There are few things worse than being in the middle of a great book or movie and having someone spoil the ending for you, right? All the fun of the building tension, the suspense as to who’s going to live or die, the question of which guy the protagonist will choose– I personally feel that you’re totally justified in punching anyone who ruins the ending of a great book for you. Now, imagine someone is reading your book and some jerk decides to spoil the ending for them– and instead of being furious, the reader’s reaction is, “So… that’s it?” The best endings, the ones that readers can feel the strongest emotional connection to and find the most satisfying, aren’t just a checklist of “resolved the conflict, established the immediate future, wrapped up subplots.” While these elements might meet the “requirements” of an ending, your readers are looking for something more than just mathematical resolution at the end of a story. Our favorite endings are surprising, or complex, or poetic, or even aggravating or sad or cynical, but they’re rarely just “fine.”
The best endings are those that it is impossible for the reader to be ambivalent about. They should love it, or hate it, or be deeply conflicted about it, or be left with lingering questions about it (in a good way, not in a the-author-dropped-four-plot-threads-and-so-the-reader-has-no-clue-what’s-going-on kind of way). Think about some of your favorite books, specifically their endings– if asked to talk about how one of these books ends, you’d probably say things like, “It’s so beautiful!,” or “It’s SO sad,” or “It’s really happy!” Your reaction to the ending of a book isn’t specific to a certain kind of ending– happy, sad, poetic– but to your connection to it– whether you stayed sufficiently emotionally engaged with the characters and the storytelling universe that you felt something at the end of the book other than a sense of technical resolution because all the right boxes were checked. “What I’d really love for my reader to feel at the end of my book is apathy and mild approval,” said no writer ever. So how can you ensure that the reader who has been perfectly willing to follow your characters through their story aren’t left lukewarm after the last page is turned? A few suggestions:
- Raise the stakes in your conflict. Often, the ending of a book feels bland because it doesn’t contrast sufficiently with the climax– one moment, the main characters are in a disagreement, the next they’ve worked it out in a long conversation over coffee and are happily planning their wedding. Yawn. The more the main conflict and climax disrupt the characters’ lives, the more the conflict affects the world surrounding the main characters, and the harder it is to resolve that conflict, the more deeply we feel for the characters when the do get their happy ending.
- Surprise the reader (fairly). The reason the ending of “The Sixth Sense” works so well is that, as the viewer is reeling from the shock of the final revelation, we’re frantically playing back certain scenes and relationships in light of that new knowledge and discovering that it actually DOES make sense that (spoiler alert) Bruce Willis was dead the whole time. It’s a twist that makes perfect sense in that story universe but that hooks the viewer anew right at the end, so they’re essentially glued to the screen right until the very end. Last-minute surprises and revelations and twists can certainly be gimmicky, but when the right groundwork has been laid, they stoke the reader’s interest in the story just at the moment when he was ready to skim over the happily-ever-after fluff and leave him energized and more fully connected to the story, which is exactly what you want– you want to end the book on your terms rather than give your reader a nice sleepy chapter in which to detach from the story universe as the last pieces fall neatly into place. These don’t have to be big surprises– you don’t have to end your cute romance with an evil twin showing up at the wedding (and probably shouldn’t)– just fun, clever, or sweet twists or inclusions that make the reader feel more deeply about a character or situation.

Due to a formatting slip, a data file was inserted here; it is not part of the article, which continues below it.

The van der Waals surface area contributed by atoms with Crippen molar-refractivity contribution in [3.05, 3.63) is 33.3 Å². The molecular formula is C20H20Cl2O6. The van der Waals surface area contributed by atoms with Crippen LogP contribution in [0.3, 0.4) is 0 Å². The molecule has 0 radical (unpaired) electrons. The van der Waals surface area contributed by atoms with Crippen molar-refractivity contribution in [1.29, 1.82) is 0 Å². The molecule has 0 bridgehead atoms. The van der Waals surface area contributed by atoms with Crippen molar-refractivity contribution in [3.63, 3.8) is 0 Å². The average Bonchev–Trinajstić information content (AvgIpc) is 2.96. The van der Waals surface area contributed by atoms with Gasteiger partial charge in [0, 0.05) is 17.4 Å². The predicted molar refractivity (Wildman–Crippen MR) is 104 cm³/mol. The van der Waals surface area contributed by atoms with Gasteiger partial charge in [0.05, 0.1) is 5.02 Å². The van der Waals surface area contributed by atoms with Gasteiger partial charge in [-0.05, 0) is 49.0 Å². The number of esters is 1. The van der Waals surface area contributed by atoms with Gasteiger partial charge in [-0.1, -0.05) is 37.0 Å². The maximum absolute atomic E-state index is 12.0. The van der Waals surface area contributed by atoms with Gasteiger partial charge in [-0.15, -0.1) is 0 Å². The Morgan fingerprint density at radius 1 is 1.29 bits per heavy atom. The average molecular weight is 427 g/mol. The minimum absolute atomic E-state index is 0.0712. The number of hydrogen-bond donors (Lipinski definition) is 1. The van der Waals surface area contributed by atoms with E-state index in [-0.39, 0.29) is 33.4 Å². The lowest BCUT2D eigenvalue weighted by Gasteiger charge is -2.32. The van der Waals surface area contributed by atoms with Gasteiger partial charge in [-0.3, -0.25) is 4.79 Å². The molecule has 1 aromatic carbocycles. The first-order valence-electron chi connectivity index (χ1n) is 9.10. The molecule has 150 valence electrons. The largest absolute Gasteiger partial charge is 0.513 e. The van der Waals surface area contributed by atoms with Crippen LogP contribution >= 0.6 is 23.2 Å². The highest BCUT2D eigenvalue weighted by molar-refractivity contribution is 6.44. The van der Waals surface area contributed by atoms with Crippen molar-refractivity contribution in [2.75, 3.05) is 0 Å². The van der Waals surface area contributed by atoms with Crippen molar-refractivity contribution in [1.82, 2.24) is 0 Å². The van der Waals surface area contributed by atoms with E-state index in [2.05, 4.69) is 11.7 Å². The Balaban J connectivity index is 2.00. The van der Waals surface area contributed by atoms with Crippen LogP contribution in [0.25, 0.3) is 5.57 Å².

- Make strong choices. Now, I’m the last person to encourage you to kill a character or break up the main couple at the end just for shock value (I personally Hate unhappy, cynical endings), but the truth is, sometimes the stronger writing choice, the choice that stays true to the characters you’ve written or the world you’ve created, IS for the main character to have to make a major sacrifice or hard choice, or for the couple decide NOT to stay together (within the expectations of your genre, that is– no romance reader is going to want to read a book where the couple doesn’t end up together, and no romance editor is going to publish it). There still has to be resolution, and there should still be hope and a sense of justice having been done or potential for something good to come out of the events of the ending, but a strong choice generally makes a more memorable and more polarizing ending than a weak or easy one.
By making every effort to ensure your reader can’t remain neutral about the ending of your book, you guarantee that they’ll remember your book, think about it, have conversations about it, and will be more likely to seek out additional titles from you in the future.
Have you ever been left “lukewarm” by the ending of an otherwise enjoyable book? How could the author have salvaged it? How have you avoided lukewarm endings in your own writing? I love to hear about your experiences in the comments, and as always, thanks for reading!